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Icknield
Primary School
Where every child matters and individuals are valued.
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Icknield
Primary School

Writing

Writing

 

National Curriculum Objectives

The following document outlines the main objectives taught in each year group for the areas of transcription as well as vocabulary, grammar and punctuation:

https://www.gov.uk/government/publications/national-curriculum-in-england-english-programmes-of-study/national-curriculum-in-england-english-programmes-of-study

 

At Icknield, we have put these objectives into a simple document which show the coverage for each year group every year:

Supporting Your Child

Here are some tips or activities to do with your child to support him or her with writing:

1. Get to grips with what is being taught in your child's year group.

You don't have to have a full grasp on the ins-and-outs of the curriculum, but in order to support your child, having a good understanding of what is being taught and when is the first step to helping your child. Please look at the above outline of our writing expectations showing the key objectives being taught in each year group. On your child's class page on our website, find out about the topics and text types (genres) being taught each half term. Talking to your child about what s/he has been learning and working out what is being set for homework are also important ways of getting this information.

Once you've got a starting point, you may want to do some additional research on key topics or practice certain genres. For example, if you can see that your child is writing a balanced argument about whether school uniform should be enforced on pupils, you could practise finding another topic your child may be able to write about - like whether we should go to school! Instead of a balanced argument, you could try writing together a different text type, like a letter, on the topic.

2. Play games and have fun!

The best way to learn something is by enjoying the process of learning. Have a look at the writing expectations for your child's year group and see if you can find a fun way of learning it. One thing that every child needs to be strong at writing is a wide vocabulary - so when you are next out and about, whether it's the shops or the beach, try collecting as many words as you can. How many different words can you collect with the same meaning (synonyms)? How many words can you find with the opposite meaning (antonyms)? What kinds of words can you find? Adjectives? Verbs? You could play eye-spy or a linking game where each word said should link to the next word e.g. marsh -> damp -> frost -> icing. You could create flashcards, play Pictionary or even hangman.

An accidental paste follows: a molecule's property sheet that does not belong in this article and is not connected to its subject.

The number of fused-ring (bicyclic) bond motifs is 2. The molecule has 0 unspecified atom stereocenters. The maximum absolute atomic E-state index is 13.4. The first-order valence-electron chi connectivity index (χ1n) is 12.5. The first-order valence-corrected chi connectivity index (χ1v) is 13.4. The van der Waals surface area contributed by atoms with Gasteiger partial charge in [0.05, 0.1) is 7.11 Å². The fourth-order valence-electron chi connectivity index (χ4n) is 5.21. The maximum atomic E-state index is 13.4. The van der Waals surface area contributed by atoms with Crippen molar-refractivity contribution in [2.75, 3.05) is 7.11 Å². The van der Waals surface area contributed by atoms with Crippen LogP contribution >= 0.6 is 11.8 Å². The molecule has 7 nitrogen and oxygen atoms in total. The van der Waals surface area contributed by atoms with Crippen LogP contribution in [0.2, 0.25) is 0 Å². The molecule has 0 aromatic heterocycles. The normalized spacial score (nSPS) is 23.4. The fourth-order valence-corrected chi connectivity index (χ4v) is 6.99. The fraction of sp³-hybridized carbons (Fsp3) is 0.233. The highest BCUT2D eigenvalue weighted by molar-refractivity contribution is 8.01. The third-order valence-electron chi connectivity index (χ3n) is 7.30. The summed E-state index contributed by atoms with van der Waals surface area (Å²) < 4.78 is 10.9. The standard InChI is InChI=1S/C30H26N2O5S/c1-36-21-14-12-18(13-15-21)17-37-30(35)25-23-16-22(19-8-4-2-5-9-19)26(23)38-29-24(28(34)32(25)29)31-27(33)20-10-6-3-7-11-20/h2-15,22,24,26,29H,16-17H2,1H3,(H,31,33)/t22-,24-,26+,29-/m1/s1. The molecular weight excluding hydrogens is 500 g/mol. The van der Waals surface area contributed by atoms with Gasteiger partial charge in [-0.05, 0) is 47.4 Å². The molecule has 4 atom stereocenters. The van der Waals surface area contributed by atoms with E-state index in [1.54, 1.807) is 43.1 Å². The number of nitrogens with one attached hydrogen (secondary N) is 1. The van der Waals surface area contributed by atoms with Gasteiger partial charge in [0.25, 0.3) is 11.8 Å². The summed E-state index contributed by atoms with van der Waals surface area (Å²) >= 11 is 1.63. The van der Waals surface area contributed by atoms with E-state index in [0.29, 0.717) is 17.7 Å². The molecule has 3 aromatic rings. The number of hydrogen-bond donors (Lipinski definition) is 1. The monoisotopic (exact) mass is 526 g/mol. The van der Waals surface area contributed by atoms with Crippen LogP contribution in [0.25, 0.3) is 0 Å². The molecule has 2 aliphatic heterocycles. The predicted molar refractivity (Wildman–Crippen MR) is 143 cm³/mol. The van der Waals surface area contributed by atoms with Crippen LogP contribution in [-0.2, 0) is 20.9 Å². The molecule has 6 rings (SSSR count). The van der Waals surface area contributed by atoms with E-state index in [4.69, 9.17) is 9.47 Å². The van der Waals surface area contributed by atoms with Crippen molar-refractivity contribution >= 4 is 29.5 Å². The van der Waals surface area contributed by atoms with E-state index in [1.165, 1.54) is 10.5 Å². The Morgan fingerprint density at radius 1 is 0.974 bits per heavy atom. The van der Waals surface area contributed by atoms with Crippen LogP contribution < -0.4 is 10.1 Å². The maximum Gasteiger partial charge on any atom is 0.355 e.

3. Talk, talk and talk!

The best way to improve your writing is by doing lots of talking. Use every spare minute to speak to your child, modeling sentences for him or her, showing an interest in what s/he does. Dinner times, bedtimes, walking the dog...all of these are opportunities to get better at talking...and writing!

4. Go places together

The more experiences a child has, the more s/he has to write about so any trips outside of the house are great opportunities for improving writing. We are very lucky to live in a place surrounded by a huge array of fun (and cheap/free) days out. Check out the following websites for inspiration and use them as chances for talking and writing - a postcard to granny afterwards perhaps? Or a list of things to pack before a weekend away camping. Opportunities for writing are EVERYWHERE!

http://www.dayoutwiththekids.co.uk/things-to-do/Cambridge

https://cambridgewithkids.com/

https://www.tripadvisor.co.uk/Attractions-g186225-Activities-Cambridge_Cambridgeshire_England.html

Where every child matters and individuals are valued.
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